Tag Archives: David Austin

A WINTER DAY WITH SPRING IN THE AIR

Spring Dreams

Looking out a window today, all I see is white, a thick blanket of snow covering the ground and howling winds periodically puff clouds of it swirling into the air. Still, I can feel the pull of spring. Perhaps it’s the bright sunlight. Couple that with the colorful gardening magazines and catalog strewn on the kitchen table, and how can I resist vicarious planting — by ordering plants instead.

David Austin roses, whose blooms have the look and fragrances of yesteryear (pastel colors and blowsy form), and the repeat blooming of pest-resistance of presentyear roses, are always a draw. Every year, new varieties are offered, some, I’m gad to see, that are cold-hardy to zone 4.

Rose, L. D. Braithwaite

And m–m-m-m, the thought of picking fresh, ripe sweet cherries is also enticing. No, no! I ordered and planted what was allegedly a self-fertile Compact Stella cherry tree seven years ago. …

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A Rose is a Rose is a Rose . . . Not!

Perhaps it was youthful rebelliousness, but for years, for decades, I lambasted my father’s roses. The roses reared up their colorful heads on the other side of the low, clipped privet hedge that bordered our terrace. If youthful rebelliousness was at the root of my rose aversion, that rebelliousness has lasted well beyond my youth, right up to the present day even though those roses are no more.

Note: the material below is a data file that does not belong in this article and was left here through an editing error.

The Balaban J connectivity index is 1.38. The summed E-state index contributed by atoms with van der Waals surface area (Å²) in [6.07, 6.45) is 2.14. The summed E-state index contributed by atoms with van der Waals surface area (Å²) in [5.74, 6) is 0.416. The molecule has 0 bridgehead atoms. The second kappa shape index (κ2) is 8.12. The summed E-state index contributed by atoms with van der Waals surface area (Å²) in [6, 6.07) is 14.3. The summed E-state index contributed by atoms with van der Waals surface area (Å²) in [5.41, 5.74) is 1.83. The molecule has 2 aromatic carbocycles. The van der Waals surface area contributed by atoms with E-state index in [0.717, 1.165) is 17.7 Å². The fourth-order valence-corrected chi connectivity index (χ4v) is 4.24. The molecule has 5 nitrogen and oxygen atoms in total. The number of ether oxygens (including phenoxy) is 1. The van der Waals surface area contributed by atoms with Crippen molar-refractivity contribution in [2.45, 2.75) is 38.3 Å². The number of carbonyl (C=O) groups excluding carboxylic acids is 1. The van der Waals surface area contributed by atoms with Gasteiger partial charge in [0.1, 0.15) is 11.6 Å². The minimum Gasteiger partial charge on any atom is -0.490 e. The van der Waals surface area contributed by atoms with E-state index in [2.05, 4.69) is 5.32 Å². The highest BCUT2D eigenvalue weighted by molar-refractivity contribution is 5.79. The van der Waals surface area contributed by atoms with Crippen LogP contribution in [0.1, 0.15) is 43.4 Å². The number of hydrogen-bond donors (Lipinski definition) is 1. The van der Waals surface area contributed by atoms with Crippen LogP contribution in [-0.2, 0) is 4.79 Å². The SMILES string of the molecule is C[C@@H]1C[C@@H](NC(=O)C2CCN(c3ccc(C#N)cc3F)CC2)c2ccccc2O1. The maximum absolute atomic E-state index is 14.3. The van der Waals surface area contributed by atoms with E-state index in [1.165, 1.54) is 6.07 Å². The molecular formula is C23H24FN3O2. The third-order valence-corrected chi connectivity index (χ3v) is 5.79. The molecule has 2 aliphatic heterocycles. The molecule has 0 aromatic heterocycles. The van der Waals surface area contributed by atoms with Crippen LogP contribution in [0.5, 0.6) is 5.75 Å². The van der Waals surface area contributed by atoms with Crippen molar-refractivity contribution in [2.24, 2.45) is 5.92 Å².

The plants were hybrid tea roses, in various colors. You’ve got to admit that the shrubs themselves, typically with a few gawky stems topped with disproportionately large blossoms, are not much to look at. The pointiness of the blossoms, a sought-after quality among hybrid tea breeders, is, for me, particularly unattractive. Couple that with the blaring colors and you get the picture, for me, that is.

Hybrid tea roses are not particularly tough plants, succumbing to insects, diseases, and winter cold. …

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